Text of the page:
http://www.icepush.org/ is now live and the open source ICEpush 2.0 alpha3 is available for download. With ICEpush you can add Ajax Push collaboration features to any web application. Let's take a look at the technology through question and answer:
How does it work?
ICEpush is purely web-based notification, allowing group members to receive a callback when a push is sent to a group.
As may be familiar to you with ICEfaces, just a few lines of code are needed to use it:
Java code to add the client to the desired group:
Java code to push to the group:
Note that these are just the low-level APIs. Framework-specific integrations provide additional easy to use features for each framework.
Just notification? Why not send messages containing data?
There are many reasons for this, some architectural, some practical.
Architecturally, the web is made up of distributed resources, not messaging endpoints (we're using HTTP, not CORBA). Exchanging data messages outside of resource interaction breaks REST. On the other hand, fetching a resource at a certain time (such as in response to a notification or a user event) is perfectly compatible with REST, and this is just what ICEpush provides.
In practical terms, arbitrary messaging on the web raises a number of problems. The most immediate problem lies with browser connection limits: If IE 6 only allows two connections per server host, how can messages be delivered to multiple browser windows? How about by implementing ethernet over URL fragments? If these messages are tunnelling between windows, how are they secured? Will the message channel immediately inherit the existing security in my applications? How large can the messages be? Can the messages carry binary data? How do late joiners catch up with the current application state?
But if we just focus on notification, Ajax Push becomes possible without opening any of those cans of worms.
Ajax applications are already good at transporting data, either by encoding it in the initial page render or transporting it via XMLHttpRequest (or some other Ajax mechanism). Push features can be added via notification alongside your existing Ajax techniques.
Is this the same as comet?It's deliberately substantially simpler than the typical implementation of comet; see above.
Which frameworks/platforms are supported?
Initial support is available for JSP, Spring MVC, Grails, GWT, Wicket, JQuery, and Prototype.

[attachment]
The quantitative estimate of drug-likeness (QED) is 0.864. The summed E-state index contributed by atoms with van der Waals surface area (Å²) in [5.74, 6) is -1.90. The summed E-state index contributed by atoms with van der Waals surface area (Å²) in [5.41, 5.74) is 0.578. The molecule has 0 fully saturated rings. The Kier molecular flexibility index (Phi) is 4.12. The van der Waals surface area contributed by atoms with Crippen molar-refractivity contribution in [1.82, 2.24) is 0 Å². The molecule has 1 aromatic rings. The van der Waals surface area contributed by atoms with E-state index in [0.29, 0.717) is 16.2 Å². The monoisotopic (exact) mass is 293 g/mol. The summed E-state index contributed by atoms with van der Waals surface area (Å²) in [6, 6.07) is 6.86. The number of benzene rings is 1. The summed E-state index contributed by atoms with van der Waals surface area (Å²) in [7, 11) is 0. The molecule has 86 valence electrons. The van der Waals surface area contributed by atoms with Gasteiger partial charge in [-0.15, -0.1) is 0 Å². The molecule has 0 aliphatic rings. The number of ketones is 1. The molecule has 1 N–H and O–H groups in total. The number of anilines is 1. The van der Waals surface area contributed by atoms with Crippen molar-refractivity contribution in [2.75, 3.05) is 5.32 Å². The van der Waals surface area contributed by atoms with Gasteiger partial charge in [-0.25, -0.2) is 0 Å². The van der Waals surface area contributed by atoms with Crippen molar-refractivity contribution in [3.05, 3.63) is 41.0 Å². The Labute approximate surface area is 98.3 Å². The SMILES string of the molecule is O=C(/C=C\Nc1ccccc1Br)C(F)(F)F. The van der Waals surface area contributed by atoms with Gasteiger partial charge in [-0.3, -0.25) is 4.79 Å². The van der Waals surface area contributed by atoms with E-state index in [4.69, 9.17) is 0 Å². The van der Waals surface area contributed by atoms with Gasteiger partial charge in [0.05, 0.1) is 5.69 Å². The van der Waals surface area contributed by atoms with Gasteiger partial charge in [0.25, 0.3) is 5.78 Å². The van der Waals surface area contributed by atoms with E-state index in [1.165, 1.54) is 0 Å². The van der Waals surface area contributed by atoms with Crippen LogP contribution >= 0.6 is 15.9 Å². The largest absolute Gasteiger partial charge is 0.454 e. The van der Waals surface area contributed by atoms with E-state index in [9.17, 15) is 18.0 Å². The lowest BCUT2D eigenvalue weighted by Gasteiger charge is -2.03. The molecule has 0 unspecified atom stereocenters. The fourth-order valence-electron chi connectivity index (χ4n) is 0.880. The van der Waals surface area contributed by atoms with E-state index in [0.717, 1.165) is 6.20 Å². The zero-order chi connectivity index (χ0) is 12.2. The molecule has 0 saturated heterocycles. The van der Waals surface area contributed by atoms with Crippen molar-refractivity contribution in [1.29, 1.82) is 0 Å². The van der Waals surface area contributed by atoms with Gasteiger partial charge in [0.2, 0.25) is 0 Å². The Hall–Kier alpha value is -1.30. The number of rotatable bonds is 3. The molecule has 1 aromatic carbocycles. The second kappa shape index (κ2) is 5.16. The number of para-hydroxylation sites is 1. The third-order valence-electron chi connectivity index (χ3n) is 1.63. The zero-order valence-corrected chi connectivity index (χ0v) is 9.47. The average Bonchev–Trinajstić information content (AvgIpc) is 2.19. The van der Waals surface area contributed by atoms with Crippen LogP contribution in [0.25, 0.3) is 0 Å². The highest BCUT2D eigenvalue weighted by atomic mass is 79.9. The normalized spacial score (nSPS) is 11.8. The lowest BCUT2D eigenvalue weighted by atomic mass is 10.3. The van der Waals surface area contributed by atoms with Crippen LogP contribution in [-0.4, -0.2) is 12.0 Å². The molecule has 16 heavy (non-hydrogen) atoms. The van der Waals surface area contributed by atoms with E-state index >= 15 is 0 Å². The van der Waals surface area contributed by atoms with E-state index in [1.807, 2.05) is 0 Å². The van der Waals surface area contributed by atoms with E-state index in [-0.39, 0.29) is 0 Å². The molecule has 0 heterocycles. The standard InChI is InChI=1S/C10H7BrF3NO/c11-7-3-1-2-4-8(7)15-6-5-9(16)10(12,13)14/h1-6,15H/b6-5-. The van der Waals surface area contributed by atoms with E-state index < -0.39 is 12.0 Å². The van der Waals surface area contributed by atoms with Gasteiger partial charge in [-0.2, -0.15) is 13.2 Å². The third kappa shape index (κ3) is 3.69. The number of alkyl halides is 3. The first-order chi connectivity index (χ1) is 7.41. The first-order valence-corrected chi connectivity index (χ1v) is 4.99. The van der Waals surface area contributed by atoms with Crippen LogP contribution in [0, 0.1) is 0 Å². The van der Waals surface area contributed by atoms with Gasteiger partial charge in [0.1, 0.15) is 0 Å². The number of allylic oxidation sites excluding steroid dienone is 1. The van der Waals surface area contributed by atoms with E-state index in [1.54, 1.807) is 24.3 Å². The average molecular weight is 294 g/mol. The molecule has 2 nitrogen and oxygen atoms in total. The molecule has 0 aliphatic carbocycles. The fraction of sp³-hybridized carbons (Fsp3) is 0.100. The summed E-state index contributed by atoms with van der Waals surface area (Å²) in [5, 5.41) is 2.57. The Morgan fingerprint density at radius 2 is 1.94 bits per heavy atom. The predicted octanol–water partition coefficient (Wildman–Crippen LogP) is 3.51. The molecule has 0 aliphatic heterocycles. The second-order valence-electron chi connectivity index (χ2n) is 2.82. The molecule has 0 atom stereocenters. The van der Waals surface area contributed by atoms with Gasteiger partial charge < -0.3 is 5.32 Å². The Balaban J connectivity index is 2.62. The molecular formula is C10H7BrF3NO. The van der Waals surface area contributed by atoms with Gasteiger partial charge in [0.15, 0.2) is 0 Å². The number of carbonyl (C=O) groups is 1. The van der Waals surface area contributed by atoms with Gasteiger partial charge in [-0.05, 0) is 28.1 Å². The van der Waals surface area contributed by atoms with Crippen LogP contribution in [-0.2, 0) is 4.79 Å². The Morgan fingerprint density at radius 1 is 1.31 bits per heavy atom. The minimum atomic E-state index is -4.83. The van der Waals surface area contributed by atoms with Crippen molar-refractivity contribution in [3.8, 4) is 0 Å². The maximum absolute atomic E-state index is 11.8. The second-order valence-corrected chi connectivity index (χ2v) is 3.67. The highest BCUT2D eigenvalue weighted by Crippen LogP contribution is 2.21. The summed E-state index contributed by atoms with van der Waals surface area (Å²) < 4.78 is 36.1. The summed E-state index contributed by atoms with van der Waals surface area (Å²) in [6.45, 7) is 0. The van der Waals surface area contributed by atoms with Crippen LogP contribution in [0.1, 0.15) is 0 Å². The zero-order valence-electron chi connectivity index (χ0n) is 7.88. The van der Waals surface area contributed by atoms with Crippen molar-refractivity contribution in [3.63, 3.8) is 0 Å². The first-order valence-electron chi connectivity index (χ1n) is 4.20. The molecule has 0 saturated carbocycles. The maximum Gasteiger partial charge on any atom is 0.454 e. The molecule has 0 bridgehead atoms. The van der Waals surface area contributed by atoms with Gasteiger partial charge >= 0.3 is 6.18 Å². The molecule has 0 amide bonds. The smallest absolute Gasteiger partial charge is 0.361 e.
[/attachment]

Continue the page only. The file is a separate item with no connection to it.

- JSP: JSP tags for callback registration and page regions associated with push groups
- Spring MVC: based on JSP integration, will include DispatcherServlet automatic registration
- JavaServer Faces (JSF): ICEfaces 2.0 is the JSF integration for ICEpush
- Grails: Grails plugin is available
- GWT: core PushContext as well as a buffered command API
- Wicket: pushPanel Wicket UI component
- jQuery: pushed page updates automatically applied to jQuery selector
- Prototype: AjaxPush.Updater updates page in response to push notification
Is ICEfaces required?ICEpush is the Ajax Push technology used in ICEfaces 2.0 (it's now a separate icepush.jar file). ICEfaces 2.0 will run without icepush.jar being present (not all rich Ajax applications have push features). ICEpush has no dependency on ICEfaces or JSF.
How does it scale?It's only an alpha release, so no numbers are available yet, but the technology is designed to scale effectively:
- Server-side state is minimal, comprised only of groups of pushIds, boolean notification status, and active connections (no message buffering).
- Servlet 3.0 AsyncContext is employed to handle thousands of blocking connections with a bounded number of threads.
- The client protocol provides all necessary information at each reconnect to support clustering.
How do I get started?Download the integration bundle for your favorite framework, and take a look at the basic examples that are included. Also, to take a look at the various chat demos online and included in the integration bundles.
What do you mean "version 2.0", I've never heard of this before; is that some crazy version number marketing stunt like "Java 2"?
ICEfaces 2.0 makes use of ICEpush, so the goal is to have these version numbers in sync (at least initially).